Among the various complaints that fans and media have expressed in recent years regarding Bill Belichick has revolved around his position as the Patriots' general manager. Although some are calling for him to be removed from the team entirely, it seems the vast majority of those voicing their displeasure with the tenured coach wish to see him stripped of his roster-building title.
For the most part, it is a fair demand considering his highly discussed most recent draft failures and lack of desire to spend much of the team's cap space. All you have to do is look at the 2019 draft class or the signing of JuJu Smith-Schuster over Jakobi Meyers to know the arguments are valid.
But things may not be what they seem, at least according to Belichick himself, who seemingly revealed he does not have as many general manager duties as we all may have thought.
During a recent appearance on WEEI's "The Greg Hill Show" last week, the head coach was asked how he and other personnel discuss their scouting efforts and if it's a collective effort among them in the decision-making or if it's solely up to his discretion.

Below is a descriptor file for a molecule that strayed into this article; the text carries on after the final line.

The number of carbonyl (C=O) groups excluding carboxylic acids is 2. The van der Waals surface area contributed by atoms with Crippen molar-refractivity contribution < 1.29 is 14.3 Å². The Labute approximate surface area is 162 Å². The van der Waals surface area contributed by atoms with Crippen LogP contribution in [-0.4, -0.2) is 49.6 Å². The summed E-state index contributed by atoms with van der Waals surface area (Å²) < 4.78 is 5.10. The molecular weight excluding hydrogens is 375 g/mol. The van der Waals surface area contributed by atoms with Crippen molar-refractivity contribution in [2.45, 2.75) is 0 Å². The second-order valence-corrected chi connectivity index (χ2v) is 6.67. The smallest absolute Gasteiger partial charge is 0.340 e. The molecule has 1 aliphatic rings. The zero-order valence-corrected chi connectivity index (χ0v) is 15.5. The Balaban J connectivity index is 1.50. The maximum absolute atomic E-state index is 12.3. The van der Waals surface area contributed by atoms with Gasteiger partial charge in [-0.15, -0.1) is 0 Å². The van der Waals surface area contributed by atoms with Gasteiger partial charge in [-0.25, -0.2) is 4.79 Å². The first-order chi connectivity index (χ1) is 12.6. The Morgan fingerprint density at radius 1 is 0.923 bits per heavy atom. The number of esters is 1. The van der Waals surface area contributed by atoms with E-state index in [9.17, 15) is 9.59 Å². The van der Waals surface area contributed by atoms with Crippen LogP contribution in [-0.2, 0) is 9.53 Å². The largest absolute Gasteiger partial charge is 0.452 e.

The assumption over the years has been that Belichick is the final decision-maker when it comes to who is drafted and who is signed, which has been proven accurate time and time again. But Belichick's answer to the question caught many off guard.
"There’s no way I could possibly do that [have his finger on the pulse of every single player brought to him]. I mean, coaching is a full-time job. Personnel is a full-time job. At some point, definitely [come] together, be on the same page, and figure out what’s best for the team. But you can’t be a full-time personnel person and be a full-time coach. It’s impossible."
Was this a reveal that he's been demoted from his longtime position as the general manager?
Or was this his attempt to pass the buck to Matt Groh because he knows how much scrutiny he has faced for his roster decisions in recent years?
That's what most reactions have concluded because there has been no indication of Robert Kraft stripping Belichick of his title, and it's hard to believe that he's given up his power of having the final say in all roster decisions.
But why would he try to distance himself so much from a role he's knowingly had for so many years?
Perhaps he meant in the more general sense that during the season, he is a full-fledged head coach, putting the GM part of his job on the back burner as it isn't necessarily a part that needs to be dealt with on a daily basis in the same way. That would make more sense.
However, the uncertainty of what he actually meant has gotten people talking even more about Belichick's position on the team, and it's not exactly in a positive manner.
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